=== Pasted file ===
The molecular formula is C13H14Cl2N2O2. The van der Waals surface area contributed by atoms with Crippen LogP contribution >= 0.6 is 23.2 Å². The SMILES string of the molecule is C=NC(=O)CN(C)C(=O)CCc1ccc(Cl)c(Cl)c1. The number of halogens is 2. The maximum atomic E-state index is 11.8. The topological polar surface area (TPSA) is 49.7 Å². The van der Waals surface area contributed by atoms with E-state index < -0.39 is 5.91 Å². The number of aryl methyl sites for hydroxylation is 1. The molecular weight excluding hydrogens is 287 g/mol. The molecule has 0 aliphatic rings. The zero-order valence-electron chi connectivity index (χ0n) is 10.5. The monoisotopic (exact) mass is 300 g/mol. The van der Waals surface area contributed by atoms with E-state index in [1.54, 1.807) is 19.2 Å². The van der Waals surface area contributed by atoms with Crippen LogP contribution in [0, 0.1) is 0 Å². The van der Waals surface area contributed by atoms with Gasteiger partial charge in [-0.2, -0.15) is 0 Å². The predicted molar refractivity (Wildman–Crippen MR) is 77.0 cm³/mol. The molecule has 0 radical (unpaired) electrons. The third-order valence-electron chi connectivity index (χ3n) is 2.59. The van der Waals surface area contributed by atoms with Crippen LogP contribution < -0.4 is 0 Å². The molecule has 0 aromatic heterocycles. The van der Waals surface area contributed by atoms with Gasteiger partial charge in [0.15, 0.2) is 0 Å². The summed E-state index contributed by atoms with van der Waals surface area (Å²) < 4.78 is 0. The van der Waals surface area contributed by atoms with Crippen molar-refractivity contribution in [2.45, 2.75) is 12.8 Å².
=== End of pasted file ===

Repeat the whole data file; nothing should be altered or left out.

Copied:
The molecular formula is C13H14Cl2N2O2. The van der Waals surface area contributed by atoms with Crippen LogP contribution >= 0.6 is 23.2 Å². The SMILES string of the molecule is C=NC(=O)CN(C)C(=O)CCc1ccc(Cl)c(Cl)c1. The number of halogens is 2. The maximum atomic E-state index is 11.8. The topological polar surface area (TPSA) is 49.7 Å². The van der Waals surface area contributed by atoms with E-state index < -0.39 is 5.91 Å². The number of aryl methyl sites for hydroxylation is 1. The molecular weight excluding hydrogens is 287 g/mol. The molecule has 0 aliphatic rings. The zero-order valence-electron chi connectivity index (χ0n) is 10.5. The monoisotopic (exact) mass is 300 g/mol. The van der Waals surface area contributed by atoms with E-state index in [1.54, 1.807) is 19.2 Å². The van der Waals surface area contributed by atoms with Crippen LogP contribution in [0, 0.1) is 0 Å². The van der Waals surface area contributed by atoms with Gasteiger partial charge in [-0.2, -0.15) is 0 Å². The predicted molar refractivity (Wildman–Crippen MR) is 77.0 cm³/mol. The molecule has 0 radical (unpaired) electrons. The third-order valence-electron chi connectivity index (χ3n) is 2.59. The van der Waals surface area contributed by atoms with Crippen LogP contribution < -0.4 is 0 Å². The molecule has 0 aromatic heterocycles. The van der Waals surface area contributed by atoms with Gasteiger partial charge in [0.15, 0.2) is 0 Å². The summed E-state index contributed by atoms with van der Waals surface area (Å²) < 4.78 is 0. The van der Waals surface area contributed by atoms with Crippen molar-refractivity contribution in [2.45, 2.75) is 12.8 Å².